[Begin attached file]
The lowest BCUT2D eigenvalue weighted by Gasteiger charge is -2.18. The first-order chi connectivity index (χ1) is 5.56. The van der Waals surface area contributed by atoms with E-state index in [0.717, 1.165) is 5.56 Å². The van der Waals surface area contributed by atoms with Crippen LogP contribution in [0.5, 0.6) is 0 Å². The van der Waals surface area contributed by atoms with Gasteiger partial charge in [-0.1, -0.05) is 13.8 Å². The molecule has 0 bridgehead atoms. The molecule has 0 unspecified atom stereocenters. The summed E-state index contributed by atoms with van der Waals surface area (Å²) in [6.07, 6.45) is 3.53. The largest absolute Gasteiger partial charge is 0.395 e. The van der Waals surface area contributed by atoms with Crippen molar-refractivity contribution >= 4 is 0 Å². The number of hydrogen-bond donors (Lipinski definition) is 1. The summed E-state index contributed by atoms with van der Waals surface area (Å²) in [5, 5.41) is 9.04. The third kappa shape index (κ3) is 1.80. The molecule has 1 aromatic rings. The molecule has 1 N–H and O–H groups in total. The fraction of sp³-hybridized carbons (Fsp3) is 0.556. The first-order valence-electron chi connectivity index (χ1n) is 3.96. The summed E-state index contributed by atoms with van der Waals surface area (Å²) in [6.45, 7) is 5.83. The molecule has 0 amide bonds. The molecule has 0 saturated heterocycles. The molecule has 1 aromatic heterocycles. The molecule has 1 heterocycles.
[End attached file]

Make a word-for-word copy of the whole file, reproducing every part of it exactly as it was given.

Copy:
The lowest BCUT2D eigenvalue weighted by Gasteiger charge is -2.18. The first-order chi connectivity index (χ1) is 5.56. The van der Waals surface area contributed by atoms with E-state index in [0.717, 1.165) is 5.56 Å². The van der Waals surface area contributed by atoms with Crippen LogP contribution in [0.5, 0.6) is 0 Å². The van der Waals surface area contributed by atoms with Gasteiger partial charge in [-0.1, -0.05) is 13.8 Å². The molecule has 0 bridgehead atoms. The molecule has 0 unspecified atom stereocenters. The summed E-state index contributed by atoms with van der Waals surface area (Å²) in [6.07, 6.45) is 3.53. The largest absolute Gasteiger partial charge is 0.395 e. The van der Waals surface area contributed by atoms with Crippen molar-refractivity contribution >= 4 is 0 Å². The number of hydrogen-bond donors (Lipinski definition) is 1. The summed E-state index contributed by atoms with van der Waals surface area (Å²) in [5, 5.41) is 9.04. The third kappa shape index (κ3) is 1.80. The molecule has 1 aromatic rings. The molecule has 1 N–H and O–H groups in total. The fraction of sp³-hybridized carbons (Fsp3) is 0.556. The first-order valence-electron chi connectivity index (χ1n) is 3.96. The summed E-state index contributed by atoms with van der Waals surface area (Å²) in [6.45, 7) is 5.83. The molecule has 0 amide bonds. The molecule has 0 saturated heterocycles. The molecule has 1 aromatic heterocycles. The molecule has 1 heterocycles.